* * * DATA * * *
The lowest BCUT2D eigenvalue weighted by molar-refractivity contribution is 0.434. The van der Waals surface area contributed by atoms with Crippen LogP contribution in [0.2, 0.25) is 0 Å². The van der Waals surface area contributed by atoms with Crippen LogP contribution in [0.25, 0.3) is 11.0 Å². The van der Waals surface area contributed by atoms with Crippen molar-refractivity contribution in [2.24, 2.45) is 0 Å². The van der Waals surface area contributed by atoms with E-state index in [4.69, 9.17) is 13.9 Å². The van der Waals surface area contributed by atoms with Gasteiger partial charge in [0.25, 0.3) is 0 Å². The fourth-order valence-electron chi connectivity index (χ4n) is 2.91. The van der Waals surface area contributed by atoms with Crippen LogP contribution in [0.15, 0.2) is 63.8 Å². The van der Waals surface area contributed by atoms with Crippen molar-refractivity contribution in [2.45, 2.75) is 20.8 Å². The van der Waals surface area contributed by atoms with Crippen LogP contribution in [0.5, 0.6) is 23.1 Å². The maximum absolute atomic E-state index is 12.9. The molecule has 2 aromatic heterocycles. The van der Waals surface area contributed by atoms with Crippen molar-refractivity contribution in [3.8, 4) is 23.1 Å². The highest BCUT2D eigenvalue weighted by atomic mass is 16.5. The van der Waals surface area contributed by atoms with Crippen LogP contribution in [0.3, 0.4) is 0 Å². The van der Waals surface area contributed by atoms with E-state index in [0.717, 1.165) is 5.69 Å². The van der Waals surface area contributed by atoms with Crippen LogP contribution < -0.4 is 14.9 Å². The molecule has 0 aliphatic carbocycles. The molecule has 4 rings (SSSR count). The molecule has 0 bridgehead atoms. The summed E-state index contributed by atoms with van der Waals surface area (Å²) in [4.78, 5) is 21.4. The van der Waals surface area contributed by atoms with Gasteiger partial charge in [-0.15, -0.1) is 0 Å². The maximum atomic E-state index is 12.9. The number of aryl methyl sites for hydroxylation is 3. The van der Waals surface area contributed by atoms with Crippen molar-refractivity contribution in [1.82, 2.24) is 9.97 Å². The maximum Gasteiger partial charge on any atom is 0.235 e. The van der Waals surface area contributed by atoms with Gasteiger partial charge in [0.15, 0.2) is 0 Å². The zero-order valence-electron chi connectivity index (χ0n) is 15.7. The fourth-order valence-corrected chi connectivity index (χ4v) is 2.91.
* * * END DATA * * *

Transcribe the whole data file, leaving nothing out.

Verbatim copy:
The lowest BCUT2D eigenvalue weighted by molar-refractivity contribution is 0.434. The van der Waals surface area contributed by atoms with Crippen LogP contribution in [0.2, 0.25) is 0 Å². The van der Waals surface area contributed by atoms with Crippen LogP contribution in [0.25, 0.3) is 11.0 Å². The van der Waals surface area contributed by atoms with Crippen molar-refractivity contribution in [2.24, 2.45) is 0 Å². The van der Waals surface area contributed by atoms with E-state index in [4.69, 9.17) is 13.9 Å². The van der Waals surface area contributed by atoms with Gasteiger partial charge in [0.25, 0.3) is 0 Å². The fourth-order valence-electron chi connectivity index (χ4n) is 2.91. The van der Waals surface area contributed by atoms with Crippen LogP contribution in [0.15, 0.2) is 63.8 Å². The van der Waals surface area contributed by atoms with Crippen molar-refractivity contribution in [2.45, 2.75) is 20.8 Å². The van der Waals surface area contributed by atoms with Crippen LogP contribution in [0.5, 0.6) is 23.1 Å². The maximum absolute atomic E-state index is 12.9. The molecule has 2 aromatic heterocycles. The van der Waals surface area contributed by atoms with Crippen molar-refractivity contribution in [3.8, 4) is 23.1 Å². The highest BCUT2D eigenvalue weighted by atomic mass is 16.5. The van der Waals surface area contributed by atoms with Crippen LogP contribution in [0.3, 0.4) is 0 Å². The van der Waals surface area contributed by atoms with E-state index in [0.717, 1.165) is 5.69 Å². The van der Waals surface area contributed by atoms with Crippen LogP contribution < -0.4 is 14.9 Å². The molecule has 0 aliphatic carbocycles. The molecule has 4 rings (SSSR count). The molecule has 0 bridgehead atoms. The summed E-state index contributed by atoms with van der Waals surface area (Å²) in [4.78, 5) is 21.4. The van der Waals surface area contributed by atoms with Gasteiger partial charge in [-0.15, -0.1) is 0 Å². The maximum atomic E-state index is 12.9. The number of aryl methyl sites for hydroxylation is 3. The van der Waals surface area contributed by atoms with Crippen molar-refractivity contribution in [1.82, 2.24) is 9.97 Å². The maximum Gasteiger partial charge on any atom is 0.235 e. The van der Waals surface area contributed by atoms with Gasteiger partial charge in [0.15, 0.2) is 0 Å². The zero-order valence-electron chi connectivity index (χ0n) is 15.7. The fourth-order valence-corrected chi connectivity index (χ4v) is 2.91.